- SRAM X.0 triggers and rear mech; PG990 cassette; PC991 chain
- Shifters £164.99 ;rear mech £164.99 cassette £59.99; chain £24.99
- www.sram.com or www.fisheroutdoor.co.uk
For years and years Shimano basically had the mountain bike transmission market to itself. SRAM had been nibbling at the edges, first with Gripshift and later with ESP shifters and mechs. But it was the eventual launch of its trigger shifters (after the odd false start) that really put SRAM on the map. And the release of its top-end X.0 components definitely put the cat amongst the pigeons. Suddenly SRAM was the brand of choice for anyone putting together a super-high-spec bike, and that included bicycle product manufacturers. We rode a bunch of bikes at last year’s Interbike trade show, and nearly all of them had X.0 on. It’s certainly no exaggeration to suggest that the presence of X.0 is at least partially responsible for many of the features found in Shimano’s forthcoming 2007 XTR groupset – Shimano is still dominant across the broader market, but it’s certainly been rattled in the high-end.
But is it all just hype, or is X.0 really the dog’s danglies? We’ve been running a rear mech, shifters, PG990 cassette and PC991 chain for several months now, including some sorties into quite monumentally horrible conditions. So how’s it doing?
The selling points of X.0 are many and various. The first is the concept that SRAM has been pushing since the early ESP days – a 1:1 actuation ratio. This means that the lever pulls more cable, which results in lighter shifting effort and increased tolerance to grimy cables, both welcome things.
Both shifters and derailleur share a funky polished alloy/carbon fibre look. We’ve been using the mid-length derailleur, which has carbon fibre cage plates – the current long-cage model has aluminium ones, but they’ll be carbon too for 2007. Cable routing is the direct, almost-straight-line style that SRAM acquired when they bought Sachs’s rear mech project several years ago – no big cable loop, less drag but very occasionally awkward routing on some frames. And you don’t get a barrel adjuster on the mech, so you have to make adjustments at the shifter.
All the fasteners are titanium to cut weight, although the differences between the X.0 mech and the obvious rival – XTR – are fairly small. A medium X.0 mech is claimed to be 6g (count ’em) lighter than the current XTR offering, while 2007 XTR is – perhaps not coincidentally – claimed to be exactly the same weight.
The shifters are the really interesting part, though. After all, they’re the bit that’s really helped SRAM make an impact. And with good reason – they’re great. We’re big fans of braking with our index fingers, which makes SRAM’s “all thumbs” shifting ergonomics particularly welcome. The big lever underneath does downshifts, while the release lever clicks upwards to perform upshifts. Shifting in both directions is super-fast, helped by the minimal backlash in the system – you don’t have to move the lever very far at all before the mech starts to move.
SRAM makes a big thing of the adjustability of the X.0 shifters. The most obvious adjustment is the shift lever angle – loosen a pinch bolt and you can rotate the lever through a 30° range. This effectively lets you choose between a slightly harder to reach lever but with easier multiple-cog shifts or to trade off shifting across half the block at a time for a right under-the-thumb start position depending on your preference. You can also mount the shifter on its clamp in two different positions to tune the relationship with the brake lever, or even mount it outboard of the lever if you so wish. Again, it’s notable that these latter features are also found on Shimano’s 2007 XTR Rapidfire+ pods. The X.0 triggers are significantly lighter than the “current” XTR RF+ (which are actually an earlier generation of component than the rest of the group) at 225g vs. 259g. The 2007 XTR lowers the bar again, though, at a claimed 215g.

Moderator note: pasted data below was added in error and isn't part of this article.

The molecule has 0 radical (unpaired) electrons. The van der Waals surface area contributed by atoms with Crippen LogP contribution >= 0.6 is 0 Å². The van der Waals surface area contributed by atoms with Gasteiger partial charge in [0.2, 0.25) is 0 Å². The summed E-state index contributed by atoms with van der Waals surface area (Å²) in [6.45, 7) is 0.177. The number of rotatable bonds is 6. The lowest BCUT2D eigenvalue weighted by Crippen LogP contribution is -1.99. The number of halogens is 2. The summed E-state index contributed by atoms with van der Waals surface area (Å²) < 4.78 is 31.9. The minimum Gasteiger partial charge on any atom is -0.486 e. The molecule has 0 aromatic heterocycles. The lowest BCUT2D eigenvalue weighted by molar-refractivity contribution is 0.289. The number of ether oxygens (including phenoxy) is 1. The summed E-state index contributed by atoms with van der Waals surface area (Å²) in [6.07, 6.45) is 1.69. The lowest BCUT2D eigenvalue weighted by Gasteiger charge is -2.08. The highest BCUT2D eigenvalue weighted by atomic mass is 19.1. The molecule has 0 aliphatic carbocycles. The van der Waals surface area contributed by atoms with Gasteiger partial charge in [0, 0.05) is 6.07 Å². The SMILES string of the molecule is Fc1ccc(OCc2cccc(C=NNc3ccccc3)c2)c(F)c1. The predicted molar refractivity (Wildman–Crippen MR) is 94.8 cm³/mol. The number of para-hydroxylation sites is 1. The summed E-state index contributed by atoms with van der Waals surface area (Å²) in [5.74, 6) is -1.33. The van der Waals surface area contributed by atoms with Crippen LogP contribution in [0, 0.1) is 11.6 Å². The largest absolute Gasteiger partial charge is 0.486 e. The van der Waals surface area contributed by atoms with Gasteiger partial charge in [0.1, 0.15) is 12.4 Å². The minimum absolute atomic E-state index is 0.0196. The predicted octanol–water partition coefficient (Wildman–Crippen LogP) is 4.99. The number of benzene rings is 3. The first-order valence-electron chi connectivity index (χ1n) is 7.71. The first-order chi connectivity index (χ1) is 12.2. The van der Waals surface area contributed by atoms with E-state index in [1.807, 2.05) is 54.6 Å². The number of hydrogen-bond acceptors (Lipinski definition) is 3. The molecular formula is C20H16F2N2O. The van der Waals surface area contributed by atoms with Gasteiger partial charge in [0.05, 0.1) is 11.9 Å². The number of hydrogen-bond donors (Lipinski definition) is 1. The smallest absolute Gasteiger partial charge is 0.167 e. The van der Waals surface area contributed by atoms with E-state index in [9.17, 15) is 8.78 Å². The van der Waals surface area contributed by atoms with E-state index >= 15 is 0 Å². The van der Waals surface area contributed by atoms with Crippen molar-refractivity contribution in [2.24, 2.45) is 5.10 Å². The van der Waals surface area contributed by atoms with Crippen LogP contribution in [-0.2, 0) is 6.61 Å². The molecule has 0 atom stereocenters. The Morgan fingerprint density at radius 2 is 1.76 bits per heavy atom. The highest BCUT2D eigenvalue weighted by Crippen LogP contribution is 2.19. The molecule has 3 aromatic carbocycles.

We can’t get all that excited about cassettes and chains, although the PG990’s red anodised lockring and spacers are pretty cool, as these things go. It’s a bit heavier than the XTR equivalent (largely on account of not having any titanium sprockets) but also considerably cheaper (largely on account of not having any titanium sprockets).
The main thing, though, is performance. And it’s really very, very good. It’s light in feel without being vague – you always get a click to let you know that you’ve done something – always accurate, fast and it hasn’t missed a beat even through proper filth. We haven’t even managed to sieze the jockey wheels up, which is something we’ve done on pretty much every other SRAM mech we’ve encountered. So top marks there.
Positives: Shifter ergonomics, light weight, fast, accurate, reliable, looks great
Negatives: Staggeringly expensive
Verdict: It’s hard to get away from the fact that you could buy a perfectly good bike for the price of SRAM’s top-notch transmission. You’re going to have to be very serious about your riding (or very serious about spending money) to go for X.0. We’re a bit too paranoid to spend £165 on a dangly bit sticking out of the back of the bike – we’ve destroyed enough derailleurs on rocks and bits of random undergrowth to value low replacement costs. For a pimpy special project or ultralight race bike, though, you’ve come to the right place. The actual performance is terrific and we love the ergonomics of the shifters. Which makes the forthcoming 2007 X-9 parts, which share most of the features of X.0 but will be much cheaper, a fairly mouth-watering proposition. Meanwhile the new XTR will certainly give X.0 a run for its money come autumn. For now, though, if you want the best and you’ve got the cash, this is it.